Also worth noting that the US is essentially the profit center for the entire world's pharma industry. If that was eliminated investment would be reduced globally, not just the US. US citizens are currently subsidizing European countries public healthcare.


re: density- Canada has even lower pop density than the US, and our universal health care system compares very favourably. Your arguments seem like nothing more than fear-mongering to me.

around 80% of Canada's population lives within 100 miles of the US boarder. Canada's density is skewed by northern land with nobody living there.


so? you think most Canadians cross the border to go to the doctor? pretty laughable

No, but having to provide health care to citizens in rural areas is expensive. Many elderly citizens wouldn't be able to travel to large cities to get the health care their taxes paid for. This is an issue that's largely non-existent in europe.

Basic health care is available in most rural areas without issue. Yes there are some issues with attracting doctors & specialist to live outside major metro areas, but my understanding is that's true in the U.S. as well.

I live a rural area a 3hr drive (including ferry time) from a major city centre, but have a nice public health clinic 15 minutes from my house. Ambulances can reach my home in 8 minutes. We have a quite capable hospital 45 minutes drive away which has air evac capability. Advanced healthcare (eg cancer, cardiac care) is available at regional hospitals, with no-cost transport for care.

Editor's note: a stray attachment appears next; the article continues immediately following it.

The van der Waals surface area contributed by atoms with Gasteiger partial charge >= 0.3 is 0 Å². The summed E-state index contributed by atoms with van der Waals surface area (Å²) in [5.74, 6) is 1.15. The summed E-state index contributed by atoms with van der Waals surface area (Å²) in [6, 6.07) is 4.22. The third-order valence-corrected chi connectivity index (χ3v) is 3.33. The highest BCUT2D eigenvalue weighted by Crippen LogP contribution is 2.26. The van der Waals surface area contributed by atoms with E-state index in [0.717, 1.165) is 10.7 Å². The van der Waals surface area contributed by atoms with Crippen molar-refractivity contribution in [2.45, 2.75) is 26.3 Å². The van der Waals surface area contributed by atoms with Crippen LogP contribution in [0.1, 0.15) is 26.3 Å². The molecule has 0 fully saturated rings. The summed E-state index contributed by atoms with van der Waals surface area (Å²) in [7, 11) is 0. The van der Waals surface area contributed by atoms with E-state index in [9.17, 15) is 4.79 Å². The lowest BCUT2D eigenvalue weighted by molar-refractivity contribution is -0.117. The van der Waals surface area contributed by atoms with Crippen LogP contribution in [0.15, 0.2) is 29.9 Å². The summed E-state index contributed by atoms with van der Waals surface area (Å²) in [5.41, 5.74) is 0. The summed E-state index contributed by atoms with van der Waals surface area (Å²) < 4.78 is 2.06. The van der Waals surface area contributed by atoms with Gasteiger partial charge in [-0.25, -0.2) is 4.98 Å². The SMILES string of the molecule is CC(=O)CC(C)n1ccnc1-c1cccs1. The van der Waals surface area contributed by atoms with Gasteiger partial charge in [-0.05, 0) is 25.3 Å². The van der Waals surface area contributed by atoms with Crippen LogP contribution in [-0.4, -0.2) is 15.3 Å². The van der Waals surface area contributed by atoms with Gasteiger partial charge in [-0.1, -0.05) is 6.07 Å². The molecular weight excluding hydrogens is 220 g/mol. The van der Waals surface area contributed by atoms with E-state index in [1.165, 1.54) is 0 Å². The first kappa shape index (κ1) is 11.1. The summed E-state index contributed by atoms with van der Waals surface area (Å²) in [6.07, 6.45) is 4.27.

I had a heart attack a couple of months ago, and received world-class care including open-heart surgery. During that time of extreme stress for me and my family, not for one minute did I think about the financial consequences other than missing some income while I was unable to work.

I don't think of our medical system as being 'free' - I paid for that care through my taxes and a modest premium (today around $75/month per person - BC is I think the last province to still have user-paid premiums and they're scheduled to be phased out over the next couple of years).